PS Blog - GPC Tools loupe calipers template gemstone diamond

PS blog - Scale tools digital

Since I never know when a little special sparkly something might pop up, here are some of the things I carry with me at all times in my purse:

If you don’t already own a loupe, I highly recommend it. Learning to use it can help you find hallmarks, maker’s marks, cracks in metal or stones, and more. It’s the best all-rounder. The industry standard is 10x magnification, although there are higher strength options out there.

Gemstone gauges are a quick and dirty way to estimate the weight of a stone. Although most PS members probably already know this, I want to stress again that this is a quick and dirty way – trying to pin down the size of a stone by measuring the top with a template is not exact.

For a more accurate measurement, you’ll need calipers. There are a lot of options, but I opted for a pocket-sized one. For those that hunt diamonds or other precious loose stones more than finished pieces of jewelry, this one is essential.

Finally, I also carry a digital kitchen scale. I consider this tool best for those who are moving into more serious hunting: I first bought mine when I started commissioning pieces and wanted to take advantage of opportunities to buy scrap gold to go toward my custom jewelry projects. Knowing what current silver, gold, and platinum prices are at the time you’re buying is essential, especially if you’re in a situation where there’s some wiggle room on price.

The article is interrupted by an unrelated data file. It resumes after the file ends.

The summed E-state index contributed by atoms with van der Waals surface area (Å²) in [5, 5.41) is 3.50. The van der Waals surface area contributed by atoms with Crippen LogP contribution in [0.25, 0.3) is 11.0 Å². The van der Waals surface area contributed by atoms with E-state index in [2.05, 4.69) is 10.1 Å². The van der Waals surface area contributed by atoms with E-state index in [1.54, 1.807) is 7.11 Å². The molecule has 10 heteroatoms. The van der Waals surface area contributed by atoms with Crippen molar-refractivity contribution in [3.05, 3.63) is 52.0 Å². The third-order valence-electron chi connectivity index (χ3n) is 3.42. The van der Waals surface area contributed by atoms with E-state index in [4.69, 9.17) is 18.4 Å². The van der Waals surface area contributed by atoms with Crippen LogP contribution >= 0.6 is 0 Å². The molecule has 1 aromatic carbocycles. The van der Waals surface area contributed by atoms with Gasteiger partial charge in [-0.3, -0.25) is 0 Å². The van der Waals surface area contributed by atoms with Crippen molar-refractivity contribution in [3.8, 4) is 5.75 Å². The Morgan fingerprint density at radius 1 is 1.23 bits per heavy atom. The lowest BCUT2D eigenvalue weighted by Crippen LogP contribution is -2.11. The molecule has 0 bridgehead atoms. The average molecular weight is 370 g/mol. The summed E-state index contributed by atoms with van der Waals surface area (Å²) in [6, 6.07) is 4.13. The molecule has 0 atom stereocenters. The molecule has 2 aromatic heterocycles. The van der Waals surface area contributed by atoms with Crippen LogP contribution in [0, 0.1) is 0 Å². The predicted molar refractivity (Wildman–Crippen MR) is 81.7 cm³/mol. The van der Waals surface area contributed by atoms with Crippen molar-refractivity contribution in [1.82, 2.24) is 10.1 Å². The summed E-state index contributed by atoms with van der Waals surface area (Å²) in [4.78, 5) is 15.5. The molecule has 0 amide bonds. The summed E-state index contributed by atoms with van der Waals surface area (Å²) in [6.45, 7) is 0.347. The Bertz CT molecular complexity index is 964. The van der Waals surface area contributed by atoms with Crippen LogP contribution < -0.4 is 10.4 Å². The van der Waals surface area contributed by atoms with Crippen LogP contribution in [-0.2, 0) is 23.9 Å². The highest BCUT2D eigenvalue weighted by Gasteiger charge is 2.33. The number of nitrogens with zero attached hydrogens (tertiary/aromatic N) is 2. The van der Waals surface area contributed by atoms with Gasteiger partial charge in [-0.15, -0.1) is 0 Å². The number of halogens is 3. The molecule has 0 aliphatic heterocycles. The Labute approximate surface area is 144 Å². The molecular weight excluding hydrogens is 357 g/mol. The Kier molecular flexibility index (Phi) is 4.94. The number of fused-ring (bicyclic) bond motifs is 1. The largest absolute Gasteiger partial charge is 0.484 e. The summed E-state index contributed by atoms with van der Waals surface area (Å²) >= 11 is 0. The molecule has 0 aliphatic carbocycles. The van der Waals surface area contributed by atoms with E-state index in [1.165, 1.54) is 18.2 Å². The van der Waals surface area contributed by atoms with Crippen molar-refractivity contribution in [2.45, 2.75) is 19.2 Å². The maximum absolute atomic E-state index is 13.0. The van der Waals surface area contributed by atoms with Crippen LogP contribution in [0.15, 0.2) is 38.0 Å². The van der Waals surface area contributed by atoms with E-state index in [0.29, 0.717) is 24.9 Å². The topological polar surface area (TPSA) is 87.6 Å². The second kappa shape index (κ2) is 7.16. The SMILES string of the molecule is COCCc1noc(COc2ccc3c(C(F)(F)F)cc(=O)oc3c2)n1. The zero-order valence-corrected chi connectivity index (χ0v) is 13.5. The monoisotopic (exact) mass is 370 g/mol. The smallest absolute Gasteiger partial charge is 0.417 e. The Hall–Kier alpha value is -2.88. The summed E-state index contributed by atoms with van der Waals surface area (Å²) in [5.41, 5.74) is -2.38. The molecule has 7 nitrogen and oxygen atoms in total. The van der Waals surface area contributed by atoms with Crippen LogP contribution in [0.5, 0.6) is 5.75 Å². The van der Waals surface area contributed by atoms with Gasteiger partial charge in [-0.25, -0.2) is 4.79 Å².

Don’t forget – these are basic tools for the prosumer in the field. For more definitive answers on something that you’ve got your eye on, always seek out the experts, such as a jeweler or an appraiser you trust. For those who prefer buying new jewelry in a traditional retail setting, this might have been a little off the beaten track. For my fellow treasure hunters, I hope this was brain-tickling and helpful – here’s hoping we’ll all be back to (safely) hunting again soon!

Photo by Chase Clark on Unsplash binoculars

Do you have a special piece of jewelry that you came across?

Written by Gloria Cheng